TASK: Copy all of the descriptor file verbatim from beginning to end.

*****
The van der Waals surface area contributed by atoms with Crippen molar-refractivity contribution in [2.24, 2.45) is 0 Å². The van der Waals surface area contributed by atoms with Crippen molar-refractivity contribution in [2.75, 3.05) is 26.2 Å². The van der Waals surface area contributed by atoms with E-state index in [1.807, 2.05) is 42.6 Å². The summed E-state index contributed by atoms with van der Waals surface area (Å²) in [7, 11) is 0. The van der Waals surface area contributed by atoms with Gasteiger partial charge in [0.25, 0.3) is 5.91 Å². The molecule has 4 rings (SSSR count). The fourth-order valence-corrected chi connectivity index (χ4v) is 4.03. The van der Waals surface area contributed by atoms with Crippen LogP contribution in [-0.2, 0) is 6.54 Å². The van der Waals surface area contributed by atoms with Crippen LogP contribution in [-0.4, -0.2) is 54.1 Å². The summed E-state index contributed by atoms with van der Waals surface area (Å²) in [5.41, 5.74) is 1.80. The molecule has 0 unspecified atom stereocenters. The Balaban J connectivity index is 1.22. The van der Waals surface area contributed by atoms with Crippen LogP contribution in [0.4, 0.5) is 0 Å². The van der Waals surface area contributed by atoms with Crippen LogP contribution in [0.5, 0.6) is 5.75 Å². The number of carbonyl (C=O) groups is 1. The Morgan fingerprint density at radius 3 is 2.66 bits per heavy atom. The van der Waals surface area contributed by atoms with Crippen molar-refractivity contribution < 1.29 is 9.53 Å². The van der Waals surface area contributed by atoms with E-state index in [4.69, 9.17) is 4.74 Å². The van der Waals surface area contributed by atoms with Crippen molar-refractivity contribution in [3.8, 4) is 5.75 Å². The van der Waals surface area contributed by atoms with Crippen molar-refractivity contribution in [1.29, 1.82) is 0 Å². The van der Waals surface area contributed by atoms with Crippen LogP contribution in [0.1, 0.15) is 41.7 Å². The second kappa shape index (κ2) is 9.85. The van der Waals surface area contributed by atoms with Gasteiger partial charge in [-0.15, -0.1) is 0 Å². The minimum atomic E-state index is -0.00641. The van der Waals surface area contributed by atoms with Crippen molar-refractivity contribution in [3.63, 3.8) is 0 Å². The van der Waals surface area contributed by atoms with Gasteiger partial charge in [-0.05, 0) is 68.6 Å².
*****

The van der Waals surface area contributed by atoms with Crippen molar-refractivity contribution in [2.24, 2.45) is 0 Å². The van der Waals surface area contributed by atoms with Crippen molar-refractivity contribution in [2.75, 3.05) is 26.2 Å². The van der Waals surface area contributed by atoms with E-state index in [1.807, 2.05) is 42.6 Å². The summed E-state index contributed by atoms with van der Waals surface area (Å²) in [7, 11) is 0. The van der Waals surface area contributed by atoms with Gasteiger partial charge in [0.25, 0.3) is 5.91 Å². The molecule has 4 rings (SSSR count). The fourth-order valence-corrected chi connectivity index (χ4v) is 4.03. The van der Waals surface area contributed by atoms with Crippen LogP contribution in [-0.2, 0) is 6.54 Å². The van der Waals surface area contributed by atoms with Crippen LogP contribution in [-0.4, -0.2) is 54.1 Å². The summed E-state index contributed by atoms with van der Waals surface area (Å²) in [5.41, 5.74) is 1.80. The molecule has 0 unspecified atom stereocenters. The Balaban J connectivity index is 1.22. The van der Waals surface area contributed by atoms with Crippen LogP contribution in [0.4, 0.5) is 0 Å². The van der Waals surface area contributed by atoms with Crippen LogP contribution in [0.5, 0.6) is 5.75 Å². The number of carbonyl (C=O) groups is 1. The Morgan fingerprint density at radius 3 is 2.66 bits per heavy atom. The van der Waals surface area contributed by atoms with Crippen molar-refractivity contribution < 1.29 is 9.53 Å². The van der Waals surface area contributed by atoms with E-state index in [4.69, 9.17) is 4.74 Å². The van der Waals surface area contributed by atoms with Crippen molar-refractivity contribution in [3.8, 4) is 5.75 Å². The van der Waals surface area contributed by atoms with Crippen molar-refractivity contribution in [1.29, 1.82) is 0 Å². The van der Waals surface area contributed by atoms with Crippen LogP contribution in [0.1, 0.15) is 41.7 Å². The second kappa shape index (κ2) is 9.85. The van der Waals surface area contributed by atoms with Gasteiger partial charge in [-0.15, -0.1) is 0 Å². The minimum atomic E-state index is -0.00641. The van der Waals surface area contributed by atoms with Crippen molar-refractivity contribution in [3.63, 3.8) is 0 Å². The van der Waals surface area contributed by atoms with Gasteiger partial charge in [-0.05, 0) is 68.6 Å².